These are intensely personal songs for Weisband, so it’s appropriate that she’s recording them herself instead of handing them over to another artist – but recording her own work once seemed like something she would never get to do. Things changed in 2015, when she got three calls in one week from executives at different labels, all expressing admiration for her singing on demos and asking her to consider recording her own album. She politely turned them down, not wanting to violate her aforementioned publishing deal.

When she visited her publisher later that week, though, “The publisher said, ‘Hey, I got a call from Warner in L.A. – they want to talk to you about making a record.’ I was like, ‘Don’t worry, I know, they called me and I said no.’ He said, ‘Well, I think you should do it. We booked you a flight and you leave on Sunday.’ And I was like, ‘What?’”

Although she was thrilled about this unexpected opportunity, Weisband soon discovered that writing for herself was initially much harder than writing for others. She says she found herself thinking, “Do I have something to say? Don’t ask yourself if another artist would cut this. Just, do you like it? Is it true?”

In the end, Weisband says, “It took about a year, but I did write a song that was like, ‘I don’t want anybody else to sing this.’ And nobody else would cut this song because it’s my song.” From there, the rest of the material on what became her debut release, Identity Crisis, flowed easier for her.

Since then, Weisband has become comfortable with her career as a recording artist in her own right. “To be honest, it is pretty easy for me to write for myself these days,” she says. “I’ve grown into that. It keeps me constantly creative about where to go next.”

This doesn’t mean that Weisband is turning her back on writing for others, however – she says she’s as committed to that as she always was, though she admits, “I have to be more intentional these days about saying, ‘You’re here to serve this person.’ But I still so enjoy it, and I’m very grateful for it.”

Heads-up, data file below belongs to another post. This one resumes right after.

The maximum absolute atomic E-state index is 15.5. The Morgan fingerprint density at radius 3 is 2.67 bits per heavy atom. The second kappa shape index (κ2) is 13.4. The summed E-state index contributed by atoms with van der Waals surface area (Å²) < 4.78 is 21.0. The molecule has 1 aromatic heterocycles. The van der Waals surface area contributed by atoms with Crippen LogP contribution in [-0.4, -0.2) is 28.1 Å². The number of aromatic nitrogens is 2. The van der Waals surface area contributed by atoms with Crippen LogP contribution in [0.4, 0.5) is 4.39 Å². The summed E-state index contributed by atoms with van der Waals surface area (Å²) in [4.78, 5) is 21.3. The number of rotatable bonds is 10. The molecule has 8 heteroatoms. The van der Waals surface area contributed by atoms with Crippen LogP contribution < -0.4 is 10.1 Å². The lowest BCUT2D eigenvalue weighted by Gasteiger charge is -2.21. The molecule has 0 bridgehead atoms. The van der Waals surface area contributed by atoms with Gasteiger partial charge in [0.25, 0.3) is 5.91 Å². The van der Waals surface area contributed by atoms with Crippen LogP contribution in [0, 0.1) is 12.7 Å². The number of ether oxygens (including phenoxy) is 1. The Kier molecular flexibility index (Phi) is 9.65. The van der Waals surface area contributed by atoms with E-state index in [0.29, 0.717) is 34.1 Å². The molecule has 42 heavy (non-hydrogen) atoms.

Being a songwriter – whether for herself or for others – is something Weisband seemed destined to become. She says she remembers writing songs in her head when she was only four or five years old as she was growing up in Virginia. She took what she considers her first “real” song when she was eleven years old: “It was called “Soul on Fire.” It was about Jesus,” she recalls, adding that she wrote it to please her father.

“My dad loves music. I just love him so much, and I wanted to bond with him,” Weisband says. When she played her father the song, “He cried. Getting my dad’s approval was such a big thing – knowing that something I created made my dad emotional, it became like an addicting experience for me. I was like, ‘Cool, I’m going to go try it again!’ And of course, they did not all make him cry,” she says with a laugh.

Still, Weisband kept working at her new craft with single-minded determination. “I’d write every single day after school for an hour. Even if I got one little melody or idea, whatever it was, I did it like clockwork. It just caught fire in me. It completely took over every dream I ever could have. It’s in my blood now.”

That same drive still serves her well today. “I’m just a really, really hard worker,” she says. “I show up every day. I rarely cancel writes. I go where I’m told. I have great people in my corner who are always putting me in situations to win.”

Now, even after all her success – and Not Afraid to Say Goodbye providing yet more evidence of her songwriting skills – Weisband is still modest: “It’s funny, I don’t feel like I’ve made it,” she says. “I don’t know that I’ll ever feel like I made it. I think I could be standing on a stage for my own music for ‘Song of the Year’ at the Grammys and still not think I made it. Something in me will be like, ‘What’s next?’”